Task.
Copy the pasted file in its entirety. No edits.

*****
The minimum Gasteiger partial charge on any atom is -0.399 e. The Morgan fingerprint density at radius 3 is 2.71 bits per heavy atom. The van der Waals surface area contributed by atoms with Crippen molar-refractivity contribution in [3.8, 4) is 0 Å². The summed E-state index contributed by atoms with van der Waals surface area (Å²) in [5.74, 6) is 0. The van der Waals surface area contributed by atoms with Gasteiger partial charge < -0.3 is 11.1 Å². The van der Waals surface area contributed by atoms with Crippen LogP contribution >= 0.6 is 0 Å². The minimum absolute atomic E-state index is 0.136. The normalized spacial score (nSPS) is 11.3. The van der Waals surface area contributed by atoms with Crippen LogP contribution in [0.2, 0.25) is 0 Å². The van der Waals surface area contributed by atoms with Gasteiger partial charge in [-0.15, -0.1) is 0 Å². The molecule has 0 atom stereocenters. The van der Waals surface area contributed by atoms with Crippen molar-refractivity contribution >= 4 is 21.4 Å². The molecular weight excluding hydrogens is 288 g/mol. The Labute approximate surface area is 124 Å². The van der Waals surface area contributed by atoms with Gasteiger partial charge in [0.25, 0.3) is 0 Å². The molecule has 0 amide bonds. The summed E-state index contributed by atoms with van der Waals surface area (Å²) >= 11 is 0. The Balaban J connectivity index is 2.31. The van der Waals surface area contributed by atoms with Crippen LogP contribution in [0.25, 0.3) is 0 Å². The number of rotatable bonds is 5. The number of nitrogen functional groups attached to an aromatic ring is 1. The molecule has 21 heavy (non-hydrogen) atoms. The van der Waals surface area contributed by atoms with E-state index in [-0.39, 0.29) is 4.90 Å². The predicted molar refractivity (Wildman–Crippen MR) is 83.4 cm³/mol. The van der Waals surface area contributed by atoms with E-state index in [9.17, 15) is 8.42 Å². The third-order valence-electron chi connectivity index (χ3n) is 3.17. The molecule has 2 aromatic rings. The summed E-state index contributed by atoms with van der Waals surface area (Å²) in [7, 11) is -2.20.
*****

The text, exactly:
The minimum Gasteiger partial charge on any atom is -0.399 e. The Morgan fingerprint density at radius 3 is 2.71 bits per heavy atom. The van der Waals surface area contributed by atoms with Crippen molar-refractivity contribution in [3.8, 4) is 0 Å². The summed E-state index contributed by atoms with van der Waals surface area (Å²) in [5.74, 6) is 0. The van der Waals surface area contributed by atoms with Gasteiger partial charge < -0.3 is 11.1 Å². The van der Waals surface area contributed by atoms with Crippen LogP contribution >= 0.6 is 0 Å². The minimum absolute atomic E-state index is 0.136. The normalized spacial score (nSPS) is 11.3. The van der Waals surface area contributed by atoms with Crippen LogP contribution in [0.2, 0.25) is 0 Å². The van der Waals surface area contributed by atoms with Gasteiger partial charge in [-0.15, -0.1) is 0 Å². The molecule has 0 atom stereocenters. The van der Waals surface area contributed by atoms with Crippen molar-refractivity contribution >= 4 is 21.4 Å². The molecular weight excluding hydrogens is 288 g/mol. The Labute approximate surface area is 124 Å². The van der Waals surface area contributed by atoms with Gasteiger partial charge in [0.25, 0.3) is 0 Å². The molecule has 0 amide bonds. The summed E-state index contributed by atoms with van der Waals surface area (Å²) >= 11 is 0. The Balaban J connectivity index is 2.31. The van der Waals surface area contributed by atoms with Crippen LogP contribution in [0.25, 0.3) is 0 Å². The number of rotatable bonds is 5. The number of nitrogen functional groups attached to an aromatic ring is 1. The molecule has 21 heavy (non-hydrogen) atoms. The van der Waals surface area contributed by atoms with E-state index in [-0.39, 0.29) is 4.90 Å². The predicted molar refractivity (Wildman–Crippen MR) is 83.4 cm³/mol. The van der Waals surface area contributed by atoms with E-state index in [9.17, 15) is 8.42 Å². The third-order valence-electron chi connectivity index (χ3n) is 3.17. The molecule has 2 aromatic rings. The summed E-state index contributed by atoms with van der Waals surface area (Å²) in [7, 11) is -2.20.